For example, if you are attempting to get information from subjects themselves and want to find out mortality rates and gather information by phone, you will not find anyone to be dead. Conversely, if you look only at death certificates, you will not find anyone alive. These somewhat tongue-in-cheek extremes are easy to avoid; the shades of gray around and between them, however, are often stumbling blocks in data collection and then analysis and interpretation. The reasons are that there are biases in record systems: not all records have an equal likelihood of being retrieved. For example, in looking at hospital records, specific cases involved in lawsuits may be in the general counsel's office and not in the clinic's file, where they would normally be found. There are also mundane reasons for all data not being equally available: records can be lost or destroyed, intentionally or unintentionally, by flood or fire, as in the case of veterans' records at the National Personnel Records Center in St. Louis (see Chapter 7). Note that bias does not necessarily mean prejudicial treatment, but would include any process that systematically treats one set of records differently than another.
To minimize possible biases, a number of general rules and protocols have evolved to guide researchers—regardless of participant or comparison group and regardless of likely outcome. These protocols include developing an understanding of all data sources and how they may be expected to affect data distributions and establishing clear decision rules. A summary list of rules could include:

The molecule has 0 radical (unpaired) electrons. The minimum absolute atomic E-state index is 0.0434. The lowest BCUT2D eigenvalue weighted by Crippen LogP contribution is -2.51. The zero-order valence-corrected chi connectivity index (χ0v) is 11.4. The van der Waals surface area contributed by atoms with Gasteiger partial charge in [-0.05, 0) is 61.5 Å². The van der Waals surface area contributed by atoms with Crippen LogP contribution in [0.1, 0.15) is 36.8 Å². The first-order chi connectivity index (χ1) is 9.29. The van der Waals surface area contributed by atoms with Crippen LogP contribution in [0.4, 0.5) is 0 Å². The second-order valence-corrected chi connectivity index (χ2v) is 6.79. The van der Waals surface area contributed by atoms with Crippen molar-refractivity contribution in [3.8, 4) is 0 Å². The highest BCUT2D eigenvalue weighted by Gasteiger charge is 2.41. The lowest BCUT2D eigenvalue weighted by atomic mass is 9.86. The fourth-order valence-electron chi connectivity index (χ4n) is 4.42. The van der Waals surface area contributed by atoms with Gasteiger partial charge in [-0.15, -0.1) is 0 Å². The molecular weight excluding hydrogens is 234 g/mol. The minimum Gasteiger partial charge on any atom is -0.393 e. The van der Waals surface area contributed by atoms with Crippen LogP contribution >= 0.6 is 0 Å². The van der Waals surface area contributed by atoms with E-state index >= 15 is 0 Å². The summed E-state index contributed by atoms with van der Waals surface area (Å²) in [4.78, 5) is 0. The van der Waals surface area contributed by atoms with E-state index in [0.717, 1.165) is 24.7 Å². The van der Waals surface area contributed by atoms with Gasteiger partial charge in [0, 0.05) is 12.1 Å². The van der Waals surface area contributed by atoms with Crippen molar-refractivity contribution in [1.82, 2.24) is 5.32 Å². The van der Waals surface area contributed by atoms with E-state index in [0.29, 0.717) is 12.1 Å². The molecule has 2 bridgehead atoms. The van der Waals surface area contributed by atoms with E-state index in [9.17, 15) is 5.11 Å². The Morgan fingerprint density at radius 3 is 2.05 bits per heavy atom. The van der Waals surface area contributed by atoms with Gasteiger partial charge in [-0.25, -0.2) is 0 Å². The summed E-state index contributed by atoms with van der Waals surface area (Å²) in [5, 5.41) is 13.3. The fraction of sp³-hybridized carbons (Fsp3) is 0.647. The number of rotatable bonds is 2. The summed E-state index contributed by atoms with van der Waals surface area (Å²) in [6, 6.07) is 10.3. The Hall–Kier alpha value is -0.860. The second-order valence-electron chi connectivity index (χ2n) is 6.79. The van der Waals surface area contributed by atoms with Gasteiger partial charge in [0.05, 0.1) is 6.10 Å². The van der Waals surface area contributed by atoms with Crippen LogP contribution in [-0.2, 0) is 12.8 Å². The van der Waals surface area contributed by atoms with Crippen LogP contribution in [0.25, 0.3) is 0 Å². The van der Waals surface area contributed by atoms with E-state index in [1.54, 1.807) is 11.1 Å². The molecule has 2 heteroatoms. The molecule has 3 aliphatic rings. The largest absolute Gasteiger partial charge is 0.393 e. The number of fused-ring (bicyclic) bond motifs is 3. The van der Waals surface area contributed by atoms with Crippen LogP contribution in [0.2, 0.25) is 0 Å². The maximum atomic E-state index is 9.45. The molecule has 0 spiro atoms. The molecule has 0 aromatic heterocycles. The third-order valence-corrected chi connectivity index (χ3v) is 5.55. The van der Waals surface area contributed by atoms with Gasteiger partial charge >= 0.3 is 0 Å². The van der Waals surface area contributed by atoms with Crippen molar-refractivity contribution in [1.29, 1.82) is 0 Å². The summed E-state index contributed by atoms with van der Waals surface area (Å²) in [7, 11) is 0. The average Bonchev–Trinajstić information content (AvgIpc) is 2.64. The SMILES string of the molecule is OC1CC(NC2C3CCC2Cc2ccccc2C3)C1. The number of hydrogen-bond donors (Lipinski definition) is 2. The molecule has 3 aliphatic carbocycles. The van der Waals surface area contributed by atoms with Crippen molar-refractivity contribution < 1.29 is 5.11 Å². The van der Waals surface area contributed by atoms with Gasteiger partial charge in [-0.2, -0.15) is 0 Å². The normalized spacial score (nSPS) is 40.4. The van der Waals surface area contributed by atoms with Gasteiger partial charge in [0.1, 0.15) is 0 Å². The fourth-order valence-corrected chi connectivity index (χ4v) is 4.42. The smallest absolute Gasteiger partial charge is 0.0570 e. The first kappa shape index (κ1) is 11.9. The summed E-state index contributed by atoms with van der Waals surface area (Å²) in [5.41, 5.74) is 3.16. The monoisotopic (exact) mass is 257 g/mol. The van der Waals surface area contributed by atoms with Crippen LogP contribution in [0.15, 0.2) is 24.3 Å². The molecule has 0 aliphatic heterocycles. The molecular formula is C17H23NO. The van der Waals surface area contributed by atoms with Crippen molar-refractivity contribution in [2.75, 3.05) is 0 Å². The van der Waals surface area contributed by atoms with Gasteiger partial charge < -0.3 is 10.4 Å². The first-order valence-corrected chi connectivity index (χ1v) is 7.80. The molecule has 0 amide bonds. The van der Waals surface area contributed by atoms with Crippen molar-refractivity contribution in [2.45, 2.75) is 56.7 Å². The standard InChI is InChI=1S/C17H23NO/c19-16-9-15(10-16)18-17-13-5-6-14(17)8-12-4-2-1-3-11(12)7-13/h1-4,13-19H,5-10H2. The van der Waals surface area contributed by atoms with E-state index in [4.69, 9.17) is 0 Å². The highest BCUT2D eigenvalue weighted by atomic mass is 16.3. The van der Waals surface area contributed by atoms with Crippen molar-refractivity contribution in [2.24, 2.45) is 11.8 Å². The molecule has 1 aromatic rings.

- ensuring that there is an equal likelihood of finding records of people in each group; if a source of data is available for only one group, do not use it.
- being aware of biases built into record systems. There are potentially many of these: people with illness are more likely to seek care; veterans with
- lower incomes or service-connected disabilities are more likely to seek VA care; care-seeking behavior varies over time (for example, as VA benefits change); medical record technologies change; whether patients or family members have concerns about benefits or suspicions of causation could influence whether they notify the recordkeeping agency; data may be missing due to circumstances beyond human control, such as a fire destroying paper files; and data accuracy is associated with level of ascertainment, such as completeness of fact-of-death, date-of-death, or cause-of-death information.
- using a firm cut-off date for the follow-up period. It is necessary to treat participants and comparisons equally when it comes to data collection, follow-up, and maintenance. The decisions made should be definable. Researchers should examine—according to biologic, logistical, and cost implications—choices involving latency periods, cohort age, or pending compensation questions. Once cut-offs are chosen, it is best to recognize and honor the choice (although it may seem arbitrary in practice).